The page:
Five-year estimated incident CHD risk was calculated for each participant using a Cox proportional hazards model. Model 1 used the standard Framingham risk factors (age, gender, smoking, systolic blood pressure, use of antihypertensive medications, HDL and total cholesterol) and race/ethnicity. Model 2 used these standard risk factors plus CACS [expressed as ln(CACS + 1)]. The risk estimates were categorized as 0-<3%, 3-<10%, and ≥10%, corresponding to low, intermediate and high risk respectively. Tests for nonproportional hazards using Schoenfeld residuals were not significant. Interaction for CACS with gender was also tested, and was not significant (p=0.97).
We assessed discrimination, which reflects a marker’s ability to differentiate between people who do and do not have events. We constructed receiver-operating characteristic (ROC) curves and compared the areas under the curves (AUC) with and without CACS in the model. We estimated predicted values from a survival model and then treated the endpoint as binary and uncensored for purposes of estimating and testing the areas under the ROC curve.13 As a sensitivity analysis we also calculated Harrell’s C-statistic, which allows censored data.14 These estimates were identical through two decimal places to the binary version for both models.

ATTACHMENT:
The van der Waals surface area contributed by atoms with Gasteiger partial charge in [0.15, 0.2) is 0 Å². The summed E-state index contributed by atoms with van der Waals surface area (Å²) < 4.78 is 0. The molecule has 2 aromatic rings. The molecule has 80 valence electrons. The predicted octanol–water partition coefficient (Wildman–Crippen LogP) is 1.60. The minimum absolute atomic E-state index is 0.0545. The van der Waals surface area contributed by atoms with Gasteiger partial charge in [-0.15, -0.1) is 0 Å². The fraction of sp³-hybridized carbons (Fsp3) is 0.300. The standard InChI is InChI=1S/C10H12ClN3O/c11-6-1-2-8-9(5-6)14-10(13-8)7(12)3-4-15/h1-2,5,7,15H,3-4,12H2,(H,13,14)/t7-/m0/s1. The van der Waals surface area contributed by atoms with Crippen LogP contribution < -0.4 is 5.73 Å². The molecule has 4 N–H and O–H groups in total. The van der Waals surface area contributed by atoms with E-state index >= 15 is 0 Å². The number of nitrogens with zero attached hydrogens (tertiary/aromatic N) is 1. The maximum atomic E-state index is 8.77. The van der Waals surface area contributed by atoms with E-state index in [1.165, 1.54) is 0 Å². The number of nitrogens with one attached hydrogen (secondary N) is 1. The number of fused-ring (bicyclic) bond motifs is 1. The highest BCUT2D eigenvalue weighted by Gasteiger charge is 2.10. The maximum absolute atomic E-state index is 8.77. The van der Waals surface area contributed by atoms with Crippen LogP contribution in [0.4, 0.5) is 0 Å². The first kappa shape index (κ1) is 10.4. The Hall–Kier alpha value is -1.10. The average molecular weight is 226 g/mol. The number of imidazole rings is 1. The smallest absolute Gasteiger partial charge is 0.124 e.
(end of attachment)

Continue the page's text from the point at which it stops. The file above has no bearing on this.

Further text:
The integrated discrimination index (IDI) measures the improvement in the average sensitivity with the new marker, and subtracts any increase in the average “1 minus the specificity.” The integrals of sensitivity and ‘one minus specificity’ over all possible cut-off values from the (0, 1) interval are used.6 The IDI can be expressed as [EY1–EY0] - [EX1–EX0], where EY1 and EY0 are the average expected probabilities of events and nonevents respectively for the model including the new marker; EX1 and EX0 are the average expected probabilities of events and nonevents respectively for the model without the new marker. When the incidence of events is relatively small, it is recommended to calculate the relative IDI as well.6 The relative IDI is defined as [EY1–EY0]/[EX1–EX0] – 1.